Toyo Open Country RT Trail vs AT3

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The on-road oriented Toyo AT3 meets its bigger brother, the Toyo Open Country RT Trail, a hybrid rugged terrain tire, carrying a pretty aggressive look. Let’s see which tire is a better fit for you.

Toyo AT3
Out of both, the Toyo AT3 makes a better daily driver, if you’re mostly staying on pavements.

Key Takeaway

Overall, the Toyo Open Country RT Trail excels in:

  • Mud Performance: Thanks to its substantial voids, it expels mud effectively, maintaining traction.
  • Rock Traction: Durable with 3-ply sidewalls and thicker lugs there, providing strength and grip on rocky terrains.
  • Sand Performance: Its design allows it to paddle effectively on sand, especially on deeper dunes.

On the other hand, the Toyo AT3 excels in:

  • Wet Traction: Superior wet grip and hydroplaning resistance due to its abundant sipes and effective tread design.
  • Winter Performance: Offers better grip and stability in lighter snow and ice conditions, with thermally adaptive rubber. It’s the only tire here with 3 Peak rating.
  • Noise Comfort: Quieter ride due to its efficient shoulder design that blocks air from entering the grooves.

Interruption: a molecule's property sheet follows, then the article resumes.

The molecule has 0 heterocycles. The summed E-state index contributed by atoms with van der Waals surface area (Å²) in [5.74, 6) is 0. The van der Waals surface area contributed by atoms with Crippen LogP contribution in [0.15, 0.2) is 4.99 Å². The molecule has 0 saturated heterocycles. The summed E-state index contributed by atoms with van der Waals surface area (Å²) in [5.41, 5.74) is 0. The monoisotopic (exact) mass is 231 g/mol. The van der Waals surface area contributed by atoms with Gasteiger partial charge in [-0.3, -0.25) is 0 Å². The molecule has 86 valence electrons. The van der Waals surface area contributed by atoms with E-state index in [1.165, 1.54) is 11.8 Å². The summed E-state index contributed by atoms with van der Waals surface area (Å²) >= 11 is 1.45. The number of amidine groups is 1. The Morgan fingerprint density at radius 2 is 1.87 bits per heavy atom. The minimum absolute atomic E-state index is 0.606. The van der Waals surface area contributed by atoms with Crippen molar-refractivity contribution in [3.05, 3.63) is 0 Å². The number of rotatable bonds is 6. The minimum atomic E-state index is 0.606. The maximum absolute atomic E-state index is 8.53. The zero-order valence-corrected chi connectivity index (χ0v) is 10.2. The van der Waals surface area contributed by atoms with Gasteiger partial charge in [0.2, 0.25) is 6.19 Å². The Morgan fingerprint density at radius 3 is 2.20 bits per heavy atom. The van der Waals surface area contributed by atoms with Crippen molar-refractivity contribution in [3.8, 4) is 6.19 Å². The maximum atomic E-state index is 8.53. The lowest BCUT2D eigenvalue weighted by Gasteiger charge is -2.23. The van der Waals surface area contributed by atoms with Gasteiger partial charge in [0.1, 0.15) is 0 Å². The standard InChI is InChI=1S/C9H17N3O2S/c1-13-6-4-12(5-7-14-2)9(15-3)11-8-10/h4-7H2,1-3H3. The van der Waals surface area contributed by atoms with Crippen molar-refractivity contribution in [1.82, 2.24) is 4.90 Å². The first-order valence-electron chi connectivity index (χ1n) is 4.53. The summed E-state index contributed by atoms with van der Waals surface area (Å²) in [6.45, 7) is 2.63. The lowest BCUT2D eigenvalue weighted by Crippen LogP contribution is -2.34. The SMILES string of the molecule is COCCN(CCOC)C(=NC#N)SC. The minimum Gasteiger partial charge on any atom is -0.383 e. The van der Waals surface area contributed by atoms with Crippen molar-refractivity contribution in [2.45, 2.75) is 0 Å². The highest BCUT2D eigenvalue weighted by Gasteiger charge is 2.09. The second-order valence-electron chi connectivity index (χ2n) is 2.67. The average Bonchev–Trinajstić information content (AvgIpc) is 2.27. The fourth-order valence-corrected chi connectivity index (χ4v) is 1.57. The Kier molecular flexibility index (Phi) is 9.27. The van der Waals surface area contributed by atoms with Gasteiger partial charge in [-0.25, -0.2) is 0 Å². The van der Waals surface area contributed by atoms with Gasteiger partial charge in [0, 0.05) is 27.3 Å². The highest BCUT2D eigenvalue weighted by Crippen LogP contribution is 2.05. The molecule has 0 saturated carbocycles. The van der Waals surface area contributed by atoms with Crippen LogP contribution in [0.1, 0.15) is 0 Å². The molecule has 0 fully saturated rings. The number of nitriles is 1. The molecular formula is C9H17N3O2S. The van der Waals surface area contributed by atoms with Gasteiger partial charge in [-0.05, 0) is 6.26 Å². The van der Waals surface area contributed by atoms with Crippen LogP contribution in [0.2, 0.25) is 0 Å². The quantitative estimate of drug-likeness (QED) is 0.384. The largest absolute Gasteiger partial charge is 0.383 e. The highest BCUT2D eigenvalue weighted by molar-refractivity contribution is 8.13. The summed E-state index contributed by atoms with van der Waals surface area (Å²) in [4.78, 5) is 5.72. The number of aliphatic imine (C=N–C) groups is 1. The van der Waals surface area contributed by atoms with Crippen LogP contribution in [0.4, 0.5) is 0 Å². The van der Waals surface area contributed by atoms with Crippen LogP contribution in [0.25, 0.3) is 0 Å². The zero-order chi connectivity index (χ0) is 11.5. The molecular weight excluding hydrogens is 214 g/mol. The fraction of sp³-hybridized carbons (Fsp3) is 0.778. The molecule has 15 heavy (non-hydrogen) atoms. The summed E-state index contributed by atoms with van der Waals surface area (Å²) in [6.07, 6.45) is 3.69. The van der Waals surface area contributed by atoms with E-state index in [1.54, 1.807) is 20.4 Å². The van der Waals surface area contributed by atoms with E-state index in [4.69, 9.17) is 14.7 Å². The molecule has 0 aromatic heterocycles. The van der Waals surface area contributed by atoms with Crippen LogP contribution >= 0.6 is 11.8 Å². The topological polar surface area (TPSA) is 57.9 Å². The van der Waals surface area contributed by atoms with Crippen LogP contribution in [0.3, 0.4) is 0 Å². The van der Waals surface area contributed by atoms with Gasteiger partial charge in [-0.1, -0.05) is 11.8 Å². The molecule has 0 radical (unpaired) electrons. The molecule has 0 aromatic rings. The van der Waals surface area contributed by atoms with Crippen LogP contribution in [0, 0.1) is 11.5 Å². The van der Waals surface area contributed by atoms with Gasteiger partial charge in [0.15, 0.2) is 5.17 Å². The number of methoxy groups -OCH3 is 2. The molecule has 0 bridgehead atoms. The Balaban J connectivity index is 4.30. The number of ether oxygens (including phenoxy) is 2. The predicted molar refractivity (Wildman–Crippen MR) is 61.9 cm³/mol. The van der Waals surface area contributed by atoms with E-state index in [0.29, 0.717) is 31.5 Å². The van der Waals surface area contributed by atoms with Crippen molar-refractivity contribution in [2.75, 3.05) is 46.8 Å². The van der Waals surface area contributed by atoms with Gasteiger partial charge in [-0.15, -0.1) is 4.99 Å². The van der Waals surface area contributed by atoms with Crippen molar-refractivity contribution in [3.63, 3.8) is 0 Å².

• Tread Longevity and Fuel Efficiency: Thanks to its lighter weight and compact lug arrangement.

Design and Structure

The Toyo AT3 showcases a less aggressive tread design.

Toyo Open Country AT3
Toyo AT3 clearly offers more siping in comparison.

The tread is characterized by its squared-off shoulder lugs and central blocks distinctly separated by prominent circumferential grooves.

These outer longitudinal channels are interconnected with each other, courtesy of independent S and F shaped lugs in the middle, each featuring multi-directional notches and interlocking 3D full-depth sipes.

Additionally, these lugs are built upon a reinforced secondary rubber layer for added on-road stability.

Moving towards edges, the shoulders, while creating significant voids, include strategically placed ridges, enhancing road stability yet imposing certain limitations when it comes to dirt and mud evacuation off road.

Nonetheless, these lugs have scalloped edges and robust sidewall lugs, still providing them with good enough off-road capabilities overall.

On the other side, the Toyo Open Country RT Trail offers a relatively more aggressive symmetrical tread design.

Toyo RT Trail
Toyo Open Country RT Trail has a straight forward design.

It features 4 distinctive blocks in the middle, with notches facing both longitudinal and lateral directions, providing grip form all angles.

These lugs are pretty voided up, relatively, where the grooves, they make, prominently join up with the outer circumferential channels, adding to the tire’s off-road performance.

Though they still are good enough on-road, in terms of their stability, thanks to reinforced foundational supports, they have, just like the AT3 variant.

Moving towards shoulders, you again get very spacious design, where prominent lateral voids have stone ejectors in them.